Guest commentary from Juliane Fry, UC Berkeley
On February 9, The Virgin Group chairman Sir Richard Branson announced a $25 million prize for anyone who can demonstrate “a commercially viable design which results in the removal of anthropogenic, atmospheric greenhouse gases so as to contribute materially to the stability of Earth’s climate.” At the press conference announcing this “Virgin Earth Challenge”, Branson was joined by Al Gore, and the panel of judges for the competition includes additional climate change celebrities: James Hansen, James Lovelock, Tim Flannery, and Sir Crispin Tickell.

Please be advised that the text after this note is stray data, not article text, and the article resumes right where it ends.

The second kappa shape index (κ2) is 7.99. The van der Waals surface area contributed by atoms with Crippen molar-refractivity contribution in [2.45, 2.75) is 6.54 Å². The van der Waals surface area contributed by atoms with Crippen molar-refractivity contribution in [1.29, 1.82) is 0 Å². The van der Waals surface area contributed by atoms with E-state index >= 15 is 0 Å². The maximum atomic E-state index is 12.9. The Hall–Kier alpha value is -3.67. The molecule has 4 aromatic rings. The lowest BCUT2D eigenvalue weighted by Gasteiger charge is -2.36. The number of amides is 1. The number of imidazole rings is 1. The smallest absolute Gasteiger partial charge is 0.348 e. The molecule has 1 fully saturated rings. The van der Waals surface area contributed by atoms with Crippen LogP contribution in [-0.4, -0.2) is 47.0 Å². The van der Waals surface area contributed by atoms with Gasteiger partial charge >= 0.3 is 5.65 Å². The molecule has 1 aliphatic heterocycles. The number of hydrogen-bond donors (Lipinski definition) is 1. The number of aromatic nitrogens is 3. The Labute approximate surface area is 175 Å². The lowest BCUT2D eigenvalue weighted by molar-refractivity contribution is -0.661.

The goal of the competition is to find a method that will remove at least 1 billion tons of carbon per year from the atmosphere. It will be very interesting to see what ideas come to the fore to scrub CO2 from the atmosphere. $25m should encourage some creativity! (and of course, once working should bring in a significant amount of carbon offset money). A ruckus was caused last year when discussion of injecting SO2 into the stratosphere to form reflective sulfate aerosols to mask global warming made scientists feel they needed to state their position on this controversial, poorly understood proposal. During the discussion, a New York Times feature (described here ) discussed various “geo-engineering” alternatives to exert a cooling effect to mask global warming. At least in this case, we are not seeking to add something new and uncertain to the atmosphere, but rather, remove something that we added.